What’s The Outlook For The US Yield Curve?

Hawkish comments by European Central Bank (ECB) President Mario Draghi helped lift rates around the world yesterday, including Treasury yields. But it’s premature to conclude that recent flattening of the US yield curve – a bearish signal for the economy — has run its course.

For Europe, however, Draghi’s bullish outlook for the economy, accompanied by a forecast that inflation is still on track to rise, lifted yields on both sides of the Atlantic. “All the signs now point to a strengthening and broadening recovery in the euro area,” the ECB president said on Tuesday. “Deflationary forces have been replaced by reflationary ones.”

Draghi’s comments, which surprised the market, have been widely interpreted as a signal that the ECB will soon begin winding down its monetary stimulus program that’s been in force for several years. Although the pace of any tightening will likely be gradual, the shift in tone may turn out to be a watershed moment for Eurozone policy.

The news helped lift yields in the US on Tuesday, although it’s unclear if rates will continue to rise. The Federal Reserve is trying to engineer exactly that, but the monetary toolkit’s influence so far this year remains weak for longer maturities.

On Monday, before Draghi’s speech, the US 10-year/2-year Treasury spread fell below 80 basis points for the first time since last August, based on daily data via Treasury.gov. The spread ticked up to 83 basis points on Tuesday, but it’s not obvious that the forces that have been compressing the yield curve are no longer in play.

Even after yesterday’s rise in rates, the yield curve remains considerably flatter compared with last year’s close. Short rates through 3-year maturity have climbed while yields of 5-years-plus have dropped this year.

One of the factors that’s been squeezing the curve: expectations that economic growth will be softer than previously assumed. The IMF yesterday, for example, cut its forecasts for growth to 2.1% for 2017 and 2018 (from 2.3% and 2.5%, respectively). A key reason for the downsized outlook is rising uncertainty about the viability of the Trump administration’s economic policies. In other words, confidence is fading that the White House will be successful in rolling out a pro-growth legislative agenda.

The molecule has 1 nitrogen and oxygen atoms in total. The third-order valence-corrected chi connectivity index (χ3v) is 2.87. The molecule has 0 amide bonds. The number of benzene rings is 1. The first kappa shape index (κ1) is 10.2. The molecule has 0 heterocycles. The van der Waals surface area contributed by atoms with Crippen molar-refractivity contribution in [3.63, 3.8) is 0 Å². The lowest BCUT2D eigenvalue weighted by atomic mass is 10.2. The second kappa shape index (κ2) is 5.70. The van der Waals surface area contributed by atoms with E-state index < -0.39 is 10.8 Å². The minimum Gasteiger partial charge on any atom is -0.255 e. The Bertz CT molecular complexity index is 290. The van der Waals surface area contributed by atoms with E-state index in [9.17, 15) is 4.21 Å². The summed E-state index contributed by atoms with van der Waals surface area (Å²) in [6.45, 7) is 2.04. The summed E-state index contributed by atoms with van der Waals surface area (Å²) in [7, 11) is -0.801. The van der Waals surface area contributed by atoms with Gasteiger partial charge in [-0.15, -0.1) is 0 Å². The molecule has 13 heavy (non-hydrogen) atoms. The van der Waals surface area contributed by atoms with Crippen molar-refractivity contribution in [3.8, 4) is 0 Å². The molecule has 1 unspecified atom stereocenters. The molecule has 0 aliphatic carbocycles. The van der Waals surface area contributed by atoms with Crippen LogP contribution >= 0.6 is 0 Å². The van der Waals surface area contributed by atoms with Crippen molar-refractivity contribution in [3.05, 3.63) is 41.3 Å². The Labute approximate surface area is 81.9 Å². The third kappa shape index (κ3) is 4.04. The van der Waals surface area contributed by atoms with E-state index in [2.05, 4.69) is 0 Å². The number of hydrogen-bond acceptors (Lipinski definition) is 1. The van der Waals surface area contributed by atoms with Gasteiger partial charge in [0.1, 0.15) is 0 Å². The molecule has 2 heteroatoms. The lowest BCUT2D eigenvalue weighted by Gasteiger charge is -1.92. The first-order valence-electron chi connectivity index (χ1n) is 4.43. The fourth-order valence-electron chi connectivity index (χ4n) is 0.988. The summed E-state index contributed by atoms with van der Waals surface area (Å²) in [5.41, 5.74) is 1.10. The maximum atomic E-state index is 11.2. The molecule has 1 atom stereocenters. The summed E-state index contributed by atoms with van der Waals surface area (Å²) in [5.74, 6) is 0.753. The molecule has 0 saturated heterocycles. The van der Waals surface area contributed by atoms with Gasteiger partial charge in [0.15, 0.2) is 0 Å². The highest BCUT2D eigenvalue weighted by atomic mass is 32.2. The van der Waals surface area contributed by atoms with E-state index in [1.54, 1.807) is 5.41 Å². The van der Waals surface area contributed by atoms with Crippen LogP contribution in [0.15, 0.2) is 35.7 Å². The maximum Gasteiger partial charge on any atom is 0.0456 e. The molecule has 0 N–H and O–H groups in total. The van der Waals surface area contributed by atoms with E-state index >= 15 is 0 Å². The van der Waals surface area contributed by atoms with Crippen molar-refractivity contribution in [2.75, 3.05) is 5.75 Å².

The near-term outlook remains positive, although recent estimates of US GDP growth have been sliding lately. The Atlanta Fed’s GDPNow model, for instance, is currently projecting second-quarter growth at 2.9% (as of June 26). That’s an encouraging rebound after Q1’s sluggish 1.2% rise, but only a month ago the bank’s model was forecasting a 4.0% surge in Q2.

The Treasury market seems to be pricing in a softer outlook for US economy, based on the flattening of the yield curve. Although the Fed’s official policy outlook is to continue raising rates, “the policy consensus among FOMC members seems to be eroding,” notes a report published yesterday by Roubini Global Economics.

Recent softer inflation has led some Fed policy makers to suggest delaying rate hikes if inflation doesn’t pick up. More recently, Dallas Fed President Robert Kaplan raised another argument for possible delay. He thinks low long-end borrowing rates may indicate a coming slowdown. New York Fed President Dudley disagrees. The FOMC is more likely to stick to its policy path when there is general agreement on the economic outlook. Erosion of the earlier consensus means the outlook for a fairly steady, predictable rise in rates is also eroding.

The consensus for more rate hikes will continue to erode if the 10-year/2-year spread falls below the previous low of 76 basis points from last August – slightly below the current 83-basis-point spread.

Slow-to-modest economic growth will probably prevail for the near term. The wild card is whether the Fed continues to raise interest rates without a commensurate improvement in economic growth. The case for faster output isn’t dead, but the Treasury market has turned skeptical in recent months, despite the efforts of the central bank to argue otherwise.

But hope springs eternal and so the crowd will focus on whether yesterday’s rise in yields – the benchmark 10-year Treasury rate in particular – is sustainable. One reason to wonder: the technical profile for the 10-year yield seems to be rolling over, based on a set of exponential moving averages (EMA). The 10-year rate’s 50-day EMA recently dipped below the 100-day EMA for the first time this year, signaling further weakness ahead.

Meanwhile, the equivalent set of EMAs for the 2-year yield are pointing to higher rates, thanks to Fed policy, which is considerably more potent for the shorter end of the curve.

In sum, the forces of momentum appear set to flatten the yield curve further. The antidote, of course, is a run of surprisingly strong economic data. For the moment, however, the bond market is skeptical.

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  1. Pingback: Rates Lifted Around the World on Hawkish Comments By Draghi - TradingGods.net

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